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Jennifer Lawrence on playing a Hauppauge housewife in 'American Hustle'

From left, Amy Adams, Bradley Cooper, Jeremy Renner,

From left, Amy Adams, Bradley Cooper, Jeremy Renner, Christian Bale and Jennifer Lawrence in director David O. Russell's "American Hustle." Credit: AP

Jennifer Lawrence has been a "Hunger Games" heroine and a "Silver Linings" head case. But she'd never played a Hauppauge housewife. Not until "American Hustle."

"I wanted Jennifer to be unlike anybody's ever seen her," said director David O. Russell, whose wryly comedic, only casually fact-based new film ("Some of this actually happened," says the intro) is inspired by ABSCAM, the corruption sting of the late '70s-early '80s. Run out of an FBI office on Long Island -- and retold in "The Sting Man," the 1982 book by Newsday journalist Robert W. Greene -- the operation led to the bribery/conspiracy convictions of several public officials, including one U.S. senator and six congressmen.

In the movie, which opens Friday on Long Island, the names are changed but the identities are clear enough: Christian Bale plays con man Irving Rosenfeld, suggested by ex-Long Islander Mel Weinberg, who helped the FBI mastermind the sting; Amy Adams is his partner/paramour Sydney Prosser, inspired by Weinberg's mistress, Evelyn Knight; Bradley Cooper is the overly ambitious federal agent Richie DiMaso. And Lawrence, following up last year's Oscar-winning performance in Russell's "Silver Linings Playbook," is Rosalyn Rosenfeld, Irving's wife and, to some extent, a repository of cliched Islandisms.

"She was a wacky broad," said Weinberg, the former con man and ABSCAM choreographer. "She never wanted to leave the house, that's the way she was. The house was sanctuary."


An acute native cunning

In the film, Rosalyn is all upswept hair, plunging necklines and inappropriate comments -- she embarrasses Irving, uses his son as a hostage to keep her husband, if not in line, then at least on the leash. Under the sexy facade lay an acute native cunning.

"Rosalyn was interesting for me," Lawrence said recently in Manhattan, "because she was doing all these awful things and saying all these awful terrible things but finding a reason why -- a nice reason why. She sees marriage as being for life, so 'I'm going to entrap this man and dangle his son in front of him if I have to, because that is the right thing to do.'"

Lawrence said she and Russell spent about three weeks creating Rosalyn. "We were both bouncing around these ideas, and I said, 'I think she watches infomercials. I think her hair, her makeup, she's watching all these do-it-yourselves. She has every exercise/thigh-buster thing that she sees on TV. I thought she was hilarious."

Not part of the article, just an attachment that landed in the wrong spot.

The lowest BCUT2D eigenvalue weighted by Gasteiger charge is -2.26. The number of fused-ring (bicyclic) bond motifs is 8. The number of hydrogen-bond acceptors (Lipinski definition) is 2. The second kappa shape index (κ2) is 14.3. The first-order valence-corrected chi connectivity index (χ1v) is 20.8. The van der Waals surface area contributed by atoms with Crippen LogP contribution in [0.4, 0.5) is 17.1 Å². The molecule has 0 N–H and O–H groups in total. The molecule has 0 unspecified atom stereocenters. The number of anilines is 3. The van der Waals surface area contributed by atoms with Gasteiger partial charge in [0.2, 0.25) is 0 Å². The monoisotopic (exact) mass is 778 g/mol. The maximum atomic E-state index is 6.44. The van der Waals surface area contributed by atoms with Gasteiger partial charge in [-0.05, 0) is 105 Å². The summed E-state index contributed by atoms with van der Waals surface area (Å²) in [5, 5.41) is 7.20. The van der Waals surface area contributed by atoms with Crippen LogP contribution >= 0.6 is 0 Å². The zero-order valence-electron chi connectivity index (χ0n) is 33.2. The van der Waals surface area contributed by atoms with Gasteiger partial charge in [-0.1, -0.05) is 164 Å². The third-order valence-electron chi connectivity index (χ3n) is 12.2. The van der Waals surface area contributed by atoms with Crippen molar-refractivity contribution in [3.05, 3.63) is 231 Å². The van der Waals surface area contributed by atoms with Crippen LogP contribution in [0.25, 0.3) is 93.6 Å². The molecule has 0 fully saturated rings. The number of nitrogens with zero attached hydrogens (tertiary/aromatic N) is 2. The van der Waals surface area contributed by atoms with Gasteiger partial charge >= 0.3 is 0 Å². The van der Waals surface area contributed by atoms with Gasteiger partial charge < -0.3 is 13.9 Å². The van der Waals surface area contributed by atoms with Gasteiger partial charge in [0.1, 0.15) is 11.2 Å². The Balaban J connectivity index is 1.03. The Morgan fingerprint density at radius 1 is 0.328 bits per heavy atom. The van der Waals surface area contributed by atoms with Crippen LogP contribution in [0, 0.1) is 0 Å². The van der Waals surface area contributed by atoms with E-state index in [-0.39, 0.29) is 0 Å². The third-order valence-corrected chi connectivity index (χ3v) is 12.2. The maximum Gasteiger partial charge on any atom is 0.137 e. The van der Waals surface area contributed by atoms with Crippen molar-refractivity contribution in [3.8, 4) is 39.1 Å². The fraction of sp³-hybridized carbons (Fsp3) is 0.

The real Marie was something else. By various accounts a deeply unhappy woman, she committed suicide in 1982. "It wasn't the first time she attempted it," Weinberg said from Florida. "She tried it three times before."

ABSCAM, he said, was pretty much the way Russell envisioned it, except for his supposedly close relationship with the mayor of Camden (Jeremy Renner), who is based on ABSCAM co-conspirator Angelo Errichetti. "The mayor was a crook," Weinberg said. "He was a likable guy, but he was a thief. He offered the port of Camden to drug runners."


'It was a complete mismatch'

Some of the crazier aspects of his story, Weinberg said, weren't in the movie at all: Karim Abdul Rahman, the nom de sting assumed by various FBI agents (including actor Brian Dennehy's brother Michael), was a real sheik whom Weinberg met in the upstairs lounge of a Pan Am flight. Rahman was coming to Manhattan to shop for furnishings for his 14 rooms at the Carlton Hotel in Nice.

"I told him there was a better place to buy stuff at Roosevelt Field," Weinberg said. "I gave him my limo to take him and his wife shopping. I get a call later that the limo's full. I had to send a truck."

Weinberg was "what I would refer to as a character," said Greene's son, Robert Jr., who keeps in touch with Weinberg. (Greene died in 2008.) "He was very quick, very detail-oriented. It was a complete mismatch." Greene said the FBI agents, who were supposed to be entertaining high-rollers and congressmen, were "pencil pushers" who'd cut corners. "They'd bring in booze from their homes, half-empty bottles. They were supposed to be entertaining a sheik and someone brought in a Hebrew National salami. The guy being scammed said, 'Salami?' And Mel quickly said, 'He loves it. Can't have it in his own country, so he always has it when he's here.'"

"American Hustle" seems to be an Academy Award contender. Will Weinberg be going to the Oscars? "Sure," he said, "if they'll pay for me to go."

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